Honors Theses

Date of Award


Document Type

Undergraduate Thesis


Public Policy Leadership

First Advisor

Weixing Chen

Relational Format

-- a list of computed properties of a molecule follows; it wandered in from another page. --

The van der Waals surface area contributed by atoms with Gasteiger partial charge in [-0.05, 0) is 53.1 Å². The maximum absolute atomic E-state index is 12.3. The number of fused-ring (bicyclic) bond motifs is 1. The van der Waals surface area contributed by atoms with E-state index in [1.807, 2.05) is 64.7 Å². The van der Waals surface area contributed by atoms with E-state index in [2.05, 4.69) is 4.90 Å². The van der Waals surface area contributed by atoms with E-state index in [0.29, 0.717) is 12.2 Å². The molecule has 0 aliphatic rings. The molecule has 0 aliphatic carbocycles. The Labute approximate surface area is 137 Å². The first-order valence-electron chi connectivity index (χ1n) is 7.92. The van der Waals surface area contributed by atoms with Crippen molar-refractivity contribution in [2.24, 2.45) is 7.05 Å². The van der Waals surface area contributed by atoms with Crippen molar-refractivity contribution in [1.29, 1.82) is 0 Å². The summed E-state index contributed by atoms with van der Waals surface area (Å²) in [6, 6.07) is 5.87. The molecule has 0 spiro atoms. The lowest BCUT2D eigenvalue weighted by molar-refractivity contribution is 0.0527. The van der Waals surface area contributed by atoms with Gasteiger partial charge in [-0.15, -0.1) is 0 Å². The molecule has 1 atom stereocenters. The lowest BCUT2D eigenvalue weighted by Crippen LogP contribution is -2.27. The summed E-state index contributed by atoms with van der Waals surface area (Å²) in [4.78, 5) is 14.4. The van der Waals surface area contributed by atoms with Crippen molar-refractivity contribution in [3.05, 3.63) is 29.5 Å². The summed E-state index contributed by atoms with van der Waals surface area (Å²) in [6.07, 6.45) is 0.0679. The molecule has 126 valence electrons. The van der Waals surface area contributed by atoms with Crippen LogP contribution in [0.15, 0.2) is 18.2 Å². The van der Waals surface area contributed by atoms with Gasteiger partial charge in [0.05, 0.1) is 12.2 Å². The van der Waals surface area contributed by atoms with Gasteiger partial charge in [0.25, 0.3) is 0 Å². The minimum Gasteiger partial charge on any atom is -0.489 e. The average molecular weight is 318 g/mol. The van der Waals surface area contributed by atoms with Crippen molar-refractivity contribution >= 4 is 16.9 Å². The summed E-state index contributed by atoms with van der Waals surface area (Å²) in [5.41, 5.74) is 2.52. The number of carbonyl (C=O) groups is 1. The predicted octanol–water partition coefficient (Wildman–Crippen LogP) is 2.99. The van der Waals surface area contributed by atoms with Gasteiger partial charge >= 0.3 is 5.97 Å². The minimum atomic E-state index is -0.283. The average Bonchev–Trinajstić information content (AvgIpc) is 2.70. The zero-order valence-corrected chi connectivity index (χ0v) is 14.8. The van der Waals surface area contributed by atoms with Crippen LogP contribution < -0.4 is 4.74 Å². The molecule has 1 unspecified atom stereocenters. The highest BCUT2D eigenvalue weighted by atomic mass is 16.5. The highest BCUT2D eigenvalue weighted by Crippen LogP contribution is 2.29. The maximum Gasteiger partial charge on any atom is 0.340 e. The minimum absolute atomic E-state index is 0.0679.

This study is comprised of two parts. Part 1 focuses on ISIS, Boko Haram, and Al-Shabaab, examining the structures, tactics, and motivations of the groups. Each group seeks territory in its respective region. After losing territories, Boko Haram and Al-Shabaab both turned to guerilla attacks and suicide bombing, destabilizing the areas formerly under their control. Having lost much territory, ISIS is already showing signs of behaving more like an insurgency and employing tactics similar to Boko Haram and Al-Shabaab by resorting to attacks on soft targets as it continues to be deprived of territory. Part 2 focuses on the US policy response to ISIS, Boko Haram, and Al-Shabaab. After describing the Obama Administration's objectives, polices, and results against these groups, this study concludes that while President Obama's objectives were met fairly well and the groups were weakened in territorial capacity, the groups continue to thrive in certain capacities and the administration failed to deter the groups' escalating soft target attacks. In detailing and speculating upon the Trump Administration's policies towards ISIS, Boko Haram, and Al-Shabaab, this study predicts the Trump Administration's potential departures from the previous administration and highlights the opportunities and challenges confronting President Trump in countering the groups. This study finds that the Trump Administration will likely increase US troop levels in the fights against ISIS, Boko Haram, and Al-Shabaab, and that sustaining gains against the groups will necessitate a long-term US role of security and surveillance in areas vulnerable to the groups' attacks.



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